Net Neutrality Supports a Free and Open Internet

Oct 17, 2007
Nicole A. Ozer

Page Media

ACLU of Northern CA

On September 27, we blogged about Verizon’s attempt to discriminate based on content when it announced that it would block the text messages of NARAL. After a firestorm of bad press, Verizon quickly retreated and said that it had all been a misreading of their policy. But, whether or not companies will be able to function as a bottleneck on protected speech is at the heart of the debate over net neutrality.

Net neutrality is “the concept that the Internet should remain free and open” with all websites being treated as equals. In a neutral Internet, service providers operate along common carrier rules and cannot give content priority to certain customers, even if those customers are willing to pay more for enhanced service. However, this is precisely what telecoms have been pushing for—a multi-tiered Internet where the quality of service depends on your content and the price you pay.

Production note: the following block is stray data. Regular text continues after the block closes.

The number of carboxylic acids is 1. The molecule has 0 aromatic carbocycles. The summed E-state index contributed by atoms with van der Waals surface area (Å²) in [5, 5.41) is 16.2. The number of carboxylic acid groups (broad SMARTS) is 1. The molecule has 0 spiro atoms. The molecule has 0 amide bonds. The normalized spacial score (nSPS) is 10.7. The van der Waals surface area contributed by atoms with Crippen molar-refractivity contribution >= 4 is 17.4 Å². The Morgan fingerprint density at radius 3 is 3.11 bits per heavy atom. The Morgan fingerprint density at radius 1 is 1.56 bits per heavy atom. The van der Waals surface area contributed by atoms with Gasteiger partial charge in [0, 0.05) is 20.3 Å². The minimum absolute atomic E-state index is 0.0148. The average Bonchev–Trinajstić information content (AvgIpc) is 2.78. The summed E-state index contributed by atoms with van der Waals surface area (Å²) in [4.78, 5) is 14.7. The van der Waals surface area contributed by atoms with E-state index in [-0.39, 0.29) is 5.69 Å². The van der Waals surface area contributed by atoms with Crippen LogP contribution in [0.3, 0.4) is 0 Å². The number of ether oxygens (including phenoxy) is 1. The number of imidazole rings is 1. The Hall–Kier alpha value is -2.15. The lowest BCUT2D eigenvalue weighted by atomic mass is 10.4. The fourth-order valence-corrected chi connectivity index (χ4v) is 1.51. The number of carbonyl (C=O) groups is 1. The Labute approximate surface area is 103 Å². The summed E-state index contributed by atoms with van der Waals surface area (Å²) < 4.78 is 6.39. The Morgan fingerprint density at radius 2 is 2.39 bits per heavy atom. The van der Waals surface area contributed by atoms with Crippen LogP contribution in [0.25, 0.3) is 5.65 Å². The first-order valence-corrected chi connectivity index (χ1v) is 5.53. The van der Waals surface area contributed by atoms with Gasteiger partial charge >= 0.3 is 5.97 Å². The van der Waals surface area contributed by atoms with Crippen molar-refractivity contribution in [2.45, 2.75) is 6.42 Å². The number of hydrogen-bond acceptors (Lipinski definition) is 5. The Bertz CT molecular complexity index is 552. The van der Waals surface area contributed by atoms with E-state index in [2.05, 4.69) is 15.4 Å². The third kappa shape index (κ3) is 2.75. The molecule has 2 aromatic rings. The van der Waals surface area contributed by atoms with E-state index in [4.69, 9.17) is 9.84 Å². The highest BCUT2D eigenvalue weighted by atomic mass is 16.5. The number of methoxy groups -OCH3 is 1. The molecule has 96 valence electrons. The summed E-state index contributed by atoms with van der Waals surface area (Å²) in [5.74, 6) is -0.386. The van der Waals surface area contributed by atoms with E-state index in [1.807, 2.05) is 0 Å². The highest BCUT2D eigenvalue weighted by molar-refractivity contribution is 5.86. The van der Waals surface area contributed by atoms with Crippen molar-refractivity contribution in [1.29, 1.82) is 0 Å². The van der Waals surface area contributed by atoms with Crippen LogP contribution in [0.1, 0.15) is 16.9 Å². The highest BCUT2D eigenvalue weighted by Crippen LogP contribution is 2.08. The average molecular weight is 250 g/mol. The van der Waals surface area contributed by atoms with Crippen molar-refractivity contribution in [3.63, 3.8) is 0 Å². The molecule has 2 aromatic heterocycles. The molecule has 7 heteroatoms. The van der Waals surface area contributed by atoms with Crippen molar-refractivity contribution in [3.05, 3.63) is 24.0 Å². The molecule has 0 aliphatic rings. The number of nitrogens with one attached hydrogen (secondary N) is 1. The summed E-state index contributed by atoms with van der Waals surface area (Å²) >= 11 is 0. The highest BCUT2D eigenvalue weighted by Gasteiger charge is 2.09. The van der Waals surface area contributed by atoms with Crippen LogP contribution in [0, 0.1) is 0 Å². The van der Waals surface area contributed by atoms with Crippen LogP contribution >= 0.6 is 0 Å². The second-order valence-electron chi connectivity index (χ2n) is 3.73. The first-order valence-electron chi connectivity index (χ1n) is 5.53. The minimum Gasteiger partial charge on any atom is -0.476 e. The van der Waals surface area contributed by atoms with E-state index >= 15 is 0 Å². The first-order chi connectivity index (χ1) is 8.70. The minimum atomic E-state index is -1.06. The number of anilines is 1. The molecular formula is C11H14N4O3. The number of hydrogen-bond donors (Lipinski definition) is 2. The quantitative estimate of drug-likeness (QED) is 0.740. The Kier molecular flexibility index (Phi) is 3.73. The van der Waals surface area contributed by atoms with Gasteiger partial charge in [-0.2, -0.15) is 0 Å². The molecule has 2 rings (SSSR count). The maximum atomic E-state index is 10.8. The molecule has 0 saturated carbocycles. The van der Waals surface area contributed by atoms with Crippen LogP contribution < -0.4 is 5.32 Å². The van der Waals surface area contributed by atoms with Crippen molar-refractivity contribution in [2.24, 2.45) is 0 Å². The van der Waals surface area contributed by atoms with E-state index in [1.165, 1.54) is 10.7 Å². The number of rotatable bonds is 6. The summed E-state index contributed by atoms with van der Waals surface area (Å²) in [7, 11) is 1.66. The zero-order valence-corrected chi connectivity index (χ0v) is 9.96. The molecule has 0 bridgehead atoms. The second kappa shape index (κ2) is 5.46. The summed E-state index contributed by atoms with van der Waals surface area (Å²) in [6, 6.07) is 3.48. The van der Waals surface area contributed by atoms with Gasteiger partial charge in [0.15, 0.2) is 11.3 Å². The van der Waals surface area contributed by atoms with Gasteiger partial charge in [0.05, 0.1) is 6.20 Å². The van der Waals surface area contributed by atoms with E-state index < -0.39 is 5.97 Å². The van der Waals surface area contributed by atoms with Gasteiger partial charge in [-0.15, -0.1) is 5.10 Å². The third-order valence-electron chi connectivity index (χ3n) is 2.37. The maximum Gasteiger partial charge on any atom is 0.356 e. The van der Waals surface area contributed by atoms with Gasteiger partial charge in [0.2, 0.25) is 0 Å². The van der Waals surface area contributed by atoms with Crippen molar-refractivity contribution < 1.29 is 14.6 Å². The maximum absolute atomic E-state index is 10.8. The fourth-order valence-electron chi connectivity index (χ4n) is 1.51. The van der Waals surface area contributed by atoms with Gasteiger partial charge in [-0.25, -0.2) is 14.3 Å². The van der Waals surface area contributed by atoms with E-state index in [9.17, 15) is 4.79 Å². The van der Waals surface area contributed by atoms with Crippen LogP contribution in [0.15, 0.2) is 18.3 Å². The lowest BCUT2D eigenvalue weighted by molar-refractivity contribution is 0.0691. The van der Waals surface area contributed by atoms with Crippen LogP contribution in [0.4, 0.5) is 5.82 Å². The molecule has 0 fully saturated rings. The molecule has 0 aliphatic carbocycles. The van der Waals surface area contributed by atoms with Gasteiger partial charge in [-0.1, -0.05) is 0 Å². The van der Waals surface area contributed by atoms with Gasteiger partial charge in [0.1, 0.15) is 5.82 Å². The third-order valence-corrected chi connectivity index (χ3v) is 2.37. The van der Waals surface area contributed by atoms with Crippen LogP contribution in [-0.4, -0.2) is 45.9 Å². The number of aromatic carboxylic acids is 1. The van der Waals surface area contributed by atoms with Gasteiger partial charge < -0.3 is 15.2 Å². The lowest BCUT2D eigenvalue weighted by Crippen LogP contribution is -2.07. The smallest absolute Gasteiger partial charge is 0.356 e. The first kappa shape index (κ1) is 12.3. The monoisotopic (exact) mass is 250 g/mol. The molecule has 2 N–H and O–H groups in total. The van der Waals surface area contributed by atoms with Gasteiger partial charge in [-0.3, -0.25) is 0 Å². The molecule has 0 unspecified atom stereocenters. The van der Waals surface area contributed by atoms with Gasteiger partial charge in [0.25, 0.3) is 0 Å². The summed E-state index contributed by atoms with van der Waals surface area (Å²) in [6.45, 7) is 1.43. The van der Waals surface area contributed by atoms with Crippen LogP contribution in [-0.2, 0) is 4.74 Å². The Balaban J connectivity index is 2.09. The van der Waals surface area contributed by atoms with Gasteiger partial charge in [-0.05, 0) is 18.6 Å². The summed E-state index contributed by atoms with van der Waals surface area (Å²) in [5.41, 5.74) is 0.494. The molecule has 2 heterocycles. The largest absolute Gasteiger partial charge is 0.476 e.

Net neutrality has long been viewed as something that is inherent in the Internet’s design, fueling democracy and the economy. Without net neutrality, telcoms could discriminate amongst websites based on how much we pay and also what we say online. An unneutral net could have devastating effects for free speech and commerce. Small businesses, schools, libraries, non-profits, and bloggers could all face slow connections, and even outright blocking.

The ACLU has firmly advocated for net neutrality.

Last year, the ACLU campaigned for the Internet Freedom and Nondiscrimination Act, which would have made it a violation of the Clayton Antitrust Act to discriminate web traffic based on the prices customers pay. Though it passed in the House, the bill was subject to a filibuster in the Senate.

Since then, all of the Democratic presidential candidates have endorsed net neutrality and it promises to be a key issue in the coming election.

Along with the ACLU, a variety of businesses and organizations support net neutrality, including, Free Press, Google, American Library Association, Microsoft, Common Cause, Consumers Union and

For more on the ACLU's position on net neutrality, visit our website.

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